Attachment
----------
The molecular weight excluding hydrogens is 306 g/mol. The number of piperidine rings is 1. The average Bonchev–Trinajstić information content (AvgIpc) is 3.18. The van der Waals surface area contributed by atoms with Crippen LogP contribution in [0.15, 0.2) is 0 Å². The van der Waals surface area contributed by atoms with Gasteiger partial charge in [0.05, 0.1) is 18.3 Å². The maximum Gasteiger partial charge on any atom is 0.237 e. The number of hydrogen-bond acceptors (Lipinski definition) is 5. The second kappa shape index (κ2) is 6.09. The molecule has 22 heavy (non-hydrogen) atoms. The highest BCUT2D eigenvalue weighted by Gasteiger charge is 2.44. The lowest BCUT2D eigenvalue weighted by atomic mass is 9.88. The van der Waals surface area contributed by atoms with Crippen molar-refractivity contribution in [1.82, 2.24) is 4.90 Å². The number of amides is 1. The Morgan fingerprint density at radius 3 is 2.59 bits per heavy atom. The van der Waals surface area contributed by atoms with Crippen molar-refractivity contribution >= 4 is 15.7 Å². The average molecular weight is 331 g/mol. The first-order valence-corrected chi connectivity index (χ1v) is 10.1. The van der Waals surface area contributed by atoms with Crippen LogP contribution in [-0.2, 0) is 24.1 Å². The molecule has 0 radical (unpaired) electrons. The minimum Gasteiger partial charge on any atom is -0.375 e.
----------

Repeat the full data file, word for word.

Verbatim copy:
The molecular weight excluding hydrogens is 306 g/mol. The number of piperidine rings is 1. The average Bonchev–Trinajstić information content (AvgIpc) is 3.18. The van der Waals surface area contributed by atoms with Crippen LogP contribution in [0.15, 0.2) is 0 Å². The van der Waals surface area contributed by atoms with Gasteiger partial charge in [0.05, 0.1) is 18.3 Å². The maximum Gasteiger partial charge on any atom is 0.237 e. The number of hydrogen-bond acceptors (Lipinski definition) is 5. The second kappa shape index (κ2) is 6.09. The molecule has 22 heavy (non-hydrogen) atoms. The highest BCUT2D eigenvalue weighted by Gasteiger charge is 2.44. The lowest BCUT2D eigenvalue weighted by atomic mass is 9.88. The van der Waals surface area contributed by atoms with Crippen molar-refractivity contribution in [1.82, 2.24) is 4.90 Å². The number of amides is 1. The Morgan fingerprint density at radius 3 is 2.59 bits per heavy atom. The van der Waals surface area contributed by atoms with Crippen molar-refractivity contribution >= 4 is 15.7 Å². The average molecular weight is 331 g/mol. The first-order valence-corrected chi connectivity index (χ1v) is 10.1. The van der Waals surface area contributed by atoms with Crippen LogP contribution in [-0.2, 0) is 24.1 Å². The molecule has 0 radical (unpaired) electrons. The minimum Gasteiger partial charge on any atom is -0.375 e.